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I pay for my children, so why don’t I get the tax benefit?

Dear Carolyn,

It is tax time.  I am divorced and have two children.  I pay $2000 per month in child support, and my ex (the mother) doesn’t even work.  She will not give me the dependency exemptions for the children.  The judge didn’t give them to me either.  They live with her and I visit every other weekend and half the holidays.  I am paying for the children, so why can’t I have the tax benefit?



Dear Perturbed,

I feel your pain, and sometimes in divorce cases things are just “unfair”, at least on the surface.  Let’s look at some of the reasons the judge may not have given you the exemptions and a couple of strategies you might have for getting the exemptions if you can use them.

You probably did not receive the exemptions because the North Carolina Child Support Guidelines give the exemption to the primary residential parent, absent a deviation from the guidelines.  The guidelines say “the schedule assumes that the parent who receives child support claims the tax exemptions for the child.”   The economist who prepares the guidelines is supposed to take into account the tax benefit of the dependency exemptions, but it is not transparent regarding how the economist does so.  Each dependency exemption in 2014 is worth $3950 per qualifying child for federal tax purposes.

Phase-out for the dependency exemptions begins at $152,525 for married filing separate returns, $254,200 for single, and $279,650 for head of household filing status.  I do not know how much you make or your filing status, but generally persons who are paying $2000 per month for two children would be making around $140,000 per year, as an approximation.  Therefore, the dependency exemptions would not likely be phased out for you.  So the good news is that you can use them, if you can get them.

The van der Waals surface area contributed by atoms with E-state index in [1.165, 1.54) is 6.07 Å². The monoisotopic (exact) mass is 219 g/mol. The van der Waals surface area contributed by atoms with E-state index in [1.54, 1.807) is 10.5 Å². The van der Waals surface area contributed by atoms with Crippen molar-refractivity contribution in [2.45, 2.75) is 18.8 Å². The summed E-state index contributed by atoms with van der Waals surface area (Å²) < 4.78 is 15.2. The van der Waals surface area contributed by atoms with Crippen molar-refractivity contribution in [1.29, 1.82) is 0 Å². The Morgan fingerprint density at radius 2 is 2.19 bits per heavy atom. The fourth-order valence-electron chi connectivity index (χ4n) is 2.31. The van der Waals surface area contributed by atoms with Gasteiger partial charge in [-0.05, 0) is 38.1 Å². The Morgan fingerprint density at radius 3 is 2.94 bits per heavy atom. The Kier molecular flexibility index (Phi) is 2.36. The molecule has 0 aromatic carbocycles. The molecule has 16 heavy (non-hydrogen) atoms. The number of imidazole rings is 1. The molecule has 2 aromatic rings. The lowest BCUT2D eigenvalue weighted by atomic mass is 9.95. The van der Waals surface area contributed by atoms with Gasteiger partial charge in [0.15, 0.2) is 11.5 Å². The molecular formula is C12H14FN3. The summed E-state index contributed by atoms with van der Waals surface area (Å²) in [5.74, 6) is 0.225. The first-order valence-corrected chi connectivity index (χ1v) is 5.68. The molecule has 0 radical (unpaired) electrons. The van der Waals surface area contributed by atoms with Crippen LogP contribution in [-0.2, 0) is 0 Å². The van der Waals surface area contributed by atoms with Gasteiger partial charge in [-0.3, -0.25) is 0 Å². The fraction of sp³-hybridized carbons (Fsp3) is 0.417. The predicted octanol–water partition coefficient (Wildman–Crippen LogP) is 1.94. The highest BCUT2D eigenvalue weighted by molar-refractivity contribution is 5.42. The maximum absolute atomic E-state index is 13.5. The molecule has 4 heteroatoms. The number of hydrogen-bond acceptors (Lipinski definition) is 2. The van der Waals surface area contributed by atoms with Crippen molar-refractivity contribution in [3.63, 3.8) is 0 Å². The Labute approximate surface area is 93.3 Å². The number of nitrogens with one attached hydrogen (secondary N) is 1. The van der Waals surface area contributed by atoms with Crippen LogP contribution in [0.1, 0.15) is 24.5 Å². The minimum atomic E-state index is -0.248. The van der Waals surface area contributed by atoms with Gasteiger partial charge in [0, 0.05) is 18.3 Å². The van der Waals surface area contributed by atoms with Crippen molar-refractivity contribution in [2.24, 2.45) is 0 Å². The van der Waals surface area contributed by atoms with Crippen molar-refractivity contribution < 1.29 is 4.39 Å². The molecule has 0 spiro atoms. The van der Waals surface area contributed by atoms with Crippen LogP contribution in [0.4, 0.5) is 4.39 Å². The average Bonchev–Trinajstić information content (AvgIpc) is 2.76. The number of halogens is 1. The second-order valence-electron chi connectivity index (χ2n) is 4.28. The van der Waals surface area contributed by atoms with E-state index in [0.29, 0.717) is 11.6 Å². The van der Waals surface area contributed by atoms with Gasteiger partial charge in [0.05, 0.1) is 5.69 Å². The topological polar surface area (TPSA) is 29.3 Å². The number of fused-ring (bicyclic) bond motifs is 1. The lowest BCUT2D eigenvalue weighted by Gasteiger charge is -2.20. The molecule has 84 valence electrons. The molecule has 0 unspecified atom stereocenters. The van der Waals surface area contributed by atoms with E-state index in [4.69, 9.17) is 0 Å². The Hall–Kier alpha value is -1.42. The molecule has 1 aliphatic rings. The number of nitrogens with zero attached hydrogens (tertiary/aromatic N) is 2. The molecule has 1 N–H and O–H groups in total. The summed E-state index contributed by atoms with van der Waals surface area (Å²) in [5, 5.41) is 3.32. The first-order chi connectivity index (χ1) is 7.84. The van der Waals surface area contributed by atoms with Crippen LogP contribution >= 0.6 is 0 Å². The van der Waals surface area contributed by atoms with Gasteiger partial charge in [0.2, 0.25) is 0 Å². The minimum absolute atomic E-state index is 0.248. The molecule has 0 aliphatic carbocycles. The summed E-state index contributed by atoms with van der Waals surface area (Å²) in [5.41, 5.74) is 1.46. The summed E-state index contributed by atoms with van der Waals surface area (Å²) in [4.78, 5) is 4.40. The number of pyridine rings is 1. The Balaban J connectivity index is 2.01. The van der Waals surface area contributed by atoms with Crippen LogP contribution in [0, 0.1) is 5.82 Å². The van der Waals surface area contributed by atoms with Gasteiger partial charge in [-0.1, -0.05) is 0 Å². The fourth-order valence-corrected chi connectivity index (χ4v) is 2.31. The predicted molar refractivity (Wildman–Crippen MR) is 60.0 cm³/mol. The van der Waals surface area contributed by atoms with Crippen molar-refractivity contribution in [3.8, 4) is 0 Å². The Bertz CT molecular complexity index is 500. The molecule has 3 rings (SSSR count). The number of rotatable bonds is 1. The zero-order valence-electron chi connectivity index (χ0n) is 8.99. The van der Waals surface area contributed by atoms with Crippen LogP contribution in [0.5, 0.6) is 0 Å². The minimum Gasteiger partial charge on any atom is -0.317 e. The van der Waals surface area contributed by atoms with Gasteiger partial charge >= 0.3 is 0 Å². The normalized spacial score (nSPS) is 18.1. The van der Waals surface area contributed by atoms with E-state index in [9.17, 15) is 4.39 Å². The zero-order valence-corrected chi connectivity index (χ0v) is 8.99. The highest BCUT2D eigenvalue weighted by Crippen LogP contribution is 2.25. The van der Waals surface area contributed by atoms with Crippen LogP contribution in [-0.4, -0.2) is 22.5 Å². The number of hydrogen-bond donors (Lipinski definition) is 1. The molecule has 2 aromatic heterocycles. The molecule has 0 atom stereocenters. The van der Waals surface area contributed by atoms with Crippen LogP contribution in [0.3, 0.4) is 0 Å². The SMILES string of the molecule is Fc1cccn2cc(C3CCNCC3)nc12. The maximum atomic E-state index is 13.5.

Since the children do not live primarily with you, your ex would have to sign IRS Form 8332 to give you the dependency exemptions.  One strategy you might use is the offer her some of the savings you would receive if you had the exemptions to use on your tax return.  If you are single and make $140,000 per year, your highest tax rate is 28 percent.  So you would roughly save $2000 of federal taxes if you had the two exemptions.  Offer her some of your savings.  She will have to evaluate her tax situation and whether she is foregoing some other tax benefit, such as earned income credit.

Another strategy is that next time your child support is reviewed, ask for a deviation from the child support guidelines.  Put on evidence that the exemptions are being wasted, if the exemptions truly are being wasted.  Spend a little more time explaining to the judge thoroughly why you need the exemptions.

Good luck with your tax return and getting Form 8332 from your ex.  The IRS is very, very picky about having that form attached to your return if you are not the primary parent.


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This blog is revised from a previous Ask Carolyn in The Rhino Times.

Send your questions on family law and divorce matters to “Ask Carolyn…” at, or P.O. Box 9023, Greensboro, NC  27427.  Please do not put identifying information in your questions. 

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